Lindsey Adelman | Divina Chandelier
Lighting designer Lindsey Adelman has used Kvadrat Divina to make a chandelier. By slicing and hand-knotting the fabric, she has created a modified textured sheet material. “We used it to cover the surface of the sphere and made little hand-thrown porcelain barnacle forms that would glow,” she says. The fabric in the final piece plays with the idea of cast light, as the hues move from bright at the top to more subdued below.lindseyadelman.com
Lindsey Adelman designs and produces lighting inspired by structural forms found in nature and the visual tension in mixing hand-blown glass with machine-made metal parts. After receiving a degree in industrial design from the Rhode Island School of Design in 1996, she first worked for a hand-blown glass lighting company in Seattle, before moving to New York to found the design studio Butter with David Weeks.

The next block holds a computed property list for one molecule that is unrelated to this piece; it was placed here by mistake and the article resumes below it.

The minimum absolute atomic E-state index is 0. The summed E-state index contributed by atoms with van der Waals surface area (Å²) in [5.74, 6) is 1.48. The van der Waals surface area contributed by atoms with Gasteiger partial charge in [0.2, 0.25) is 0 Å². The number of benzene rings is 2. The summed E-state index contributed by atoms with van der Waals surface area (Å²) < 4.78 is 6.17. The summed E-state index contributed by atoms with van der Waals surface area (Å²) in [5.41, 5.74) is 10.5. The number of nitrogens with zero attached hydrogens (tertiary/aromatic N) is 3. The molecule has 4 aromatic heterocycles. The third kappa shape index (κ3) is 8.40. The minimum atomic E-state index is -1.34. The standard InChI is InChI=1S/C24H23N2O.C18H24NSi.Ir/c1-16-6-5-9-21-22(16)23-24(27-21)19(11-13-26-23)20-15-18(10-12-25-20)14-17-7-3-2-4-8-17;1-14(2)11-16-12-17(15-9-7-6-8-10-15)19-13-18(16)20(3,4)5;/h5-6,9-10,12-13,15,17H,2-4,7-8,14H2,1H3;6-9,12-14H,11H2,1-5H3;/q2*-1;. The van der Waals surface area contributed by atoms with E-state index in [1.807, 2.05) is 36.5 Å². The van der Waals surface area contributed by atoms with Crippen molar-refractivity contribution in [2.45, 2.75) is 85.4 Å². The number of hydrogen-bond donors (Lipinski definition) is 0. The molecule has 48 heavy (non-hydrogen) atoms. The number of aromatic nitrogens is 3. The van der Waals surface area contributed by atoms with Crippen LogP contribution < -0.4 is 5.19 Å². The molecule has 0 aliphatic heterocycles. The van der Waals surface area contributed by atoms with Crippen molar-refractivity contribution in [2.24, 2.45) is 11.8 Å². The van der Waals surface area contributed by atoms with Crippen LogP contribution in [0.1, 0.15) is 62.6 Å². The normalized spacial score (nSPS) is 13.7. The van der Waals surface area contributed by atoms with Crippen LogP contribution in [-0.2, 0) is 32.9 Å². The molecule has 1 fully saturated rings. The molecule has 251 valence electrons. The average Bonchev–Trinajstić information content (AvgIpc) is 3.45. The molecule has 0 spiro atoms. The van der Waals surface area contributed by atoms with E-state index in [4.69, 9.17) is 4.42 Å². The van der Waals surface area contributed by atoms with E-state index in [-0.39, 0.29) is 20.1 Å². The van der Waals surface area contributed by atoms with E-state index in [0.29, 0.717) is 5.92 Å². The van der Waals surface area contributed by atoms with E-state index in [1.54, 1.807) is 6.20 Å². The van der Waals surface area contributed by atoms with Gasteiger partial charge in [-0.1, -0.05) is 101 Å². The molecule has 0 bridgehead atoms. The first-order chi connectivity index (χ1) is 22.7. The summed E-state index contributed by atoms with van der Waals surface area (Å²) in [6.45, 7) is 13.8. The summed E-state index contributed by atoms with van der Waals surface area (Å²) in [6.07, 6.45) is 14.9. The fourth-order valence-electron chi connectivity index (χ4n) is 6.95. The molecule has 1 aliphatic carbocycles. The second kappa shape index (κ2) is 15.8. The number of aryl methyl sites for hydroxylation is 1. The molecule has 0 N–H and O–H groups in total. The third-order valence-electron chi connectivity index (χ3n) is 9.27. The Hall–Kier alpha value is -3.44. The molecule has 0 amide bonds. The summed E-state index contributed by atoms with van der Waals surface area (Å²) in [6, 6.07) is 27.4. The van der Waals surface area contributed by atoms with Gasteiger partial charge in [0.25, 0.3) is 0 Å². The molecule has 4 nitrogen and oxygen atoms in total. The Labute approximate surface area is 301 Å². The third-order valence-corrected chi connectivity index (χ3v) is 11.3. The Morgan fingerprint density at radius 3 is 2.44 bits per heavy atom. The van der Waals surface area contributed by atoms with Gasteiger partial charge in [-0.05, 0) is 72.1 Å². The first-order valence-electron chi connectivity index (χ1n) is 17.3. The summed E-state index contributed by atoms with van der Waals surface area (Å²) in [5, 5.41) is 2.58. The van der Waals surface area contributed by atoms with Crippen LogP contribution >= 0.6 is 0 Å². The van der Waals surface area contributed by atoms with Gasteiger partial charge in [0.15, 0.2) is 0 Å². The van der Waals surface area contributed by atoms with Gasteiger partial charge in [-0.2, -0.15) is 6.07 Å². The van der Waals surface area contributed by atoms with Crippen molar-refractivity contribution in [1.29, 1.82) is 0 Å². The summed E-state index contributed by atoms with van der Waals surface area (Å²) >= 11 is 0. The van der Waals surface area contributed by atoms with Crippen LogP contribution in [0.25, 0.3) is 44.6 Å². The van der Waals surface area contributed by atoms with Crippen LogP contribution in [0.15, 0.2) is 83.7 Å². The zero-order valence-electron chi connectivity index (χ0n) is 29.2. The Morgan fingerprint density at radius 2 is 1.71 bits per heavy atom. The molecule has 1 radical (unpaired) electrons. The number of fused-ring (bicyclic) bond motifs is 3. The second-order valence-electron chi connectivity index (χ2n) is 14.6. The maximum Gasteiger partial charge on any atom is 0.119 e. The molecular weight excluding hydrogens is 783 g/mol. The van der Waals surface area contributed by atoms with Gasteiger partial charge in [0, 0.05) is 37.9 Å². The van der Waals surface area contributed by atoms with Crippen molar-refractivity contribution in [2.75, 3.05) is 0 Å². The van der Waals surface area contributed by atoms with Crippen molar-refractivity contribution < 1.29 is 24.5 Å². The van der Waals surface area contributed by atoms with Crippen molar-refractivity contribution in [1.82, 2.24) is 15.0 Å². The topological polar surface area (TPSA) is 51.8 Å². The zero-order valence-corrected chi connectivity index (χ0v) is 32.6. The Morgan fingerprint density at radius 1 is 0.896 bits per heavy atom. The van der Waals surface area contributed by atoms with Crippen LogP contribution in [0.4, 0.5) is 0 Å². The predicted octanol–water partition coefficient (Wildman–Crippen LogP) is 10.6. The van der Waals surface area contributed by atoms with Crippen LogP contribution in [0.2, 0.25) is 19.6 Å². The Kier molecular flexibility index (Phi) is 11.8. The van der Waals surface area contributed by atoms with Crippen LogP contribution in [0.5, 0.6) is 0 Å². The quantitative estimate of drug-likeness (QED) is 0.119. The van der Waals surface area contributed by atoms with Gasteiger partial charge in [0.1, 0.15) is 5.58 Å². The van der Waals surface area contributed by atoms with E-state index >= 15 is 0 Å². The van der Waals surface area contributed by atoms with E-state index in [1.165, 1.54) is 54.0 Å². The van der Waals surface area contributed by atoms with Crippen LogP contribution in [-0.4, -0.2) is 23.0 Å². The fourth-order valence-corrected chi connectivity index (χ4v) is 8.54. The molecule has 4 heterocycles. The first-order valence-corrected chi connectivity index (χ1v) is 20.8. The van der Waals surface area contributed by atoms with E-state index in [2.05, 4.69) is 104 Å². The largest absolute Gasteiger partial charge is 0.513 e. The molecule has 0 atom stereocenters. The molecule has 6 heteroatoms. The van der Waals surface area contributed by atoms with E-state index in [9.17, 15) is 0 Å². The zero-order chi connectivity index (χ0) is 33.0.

She created her own Manhattan studio in 2006 and her work has been exhibited at the Cooper Hewitt National Design Museum in New York, Design Miami, and Nilufar Gallery in Milan, among others.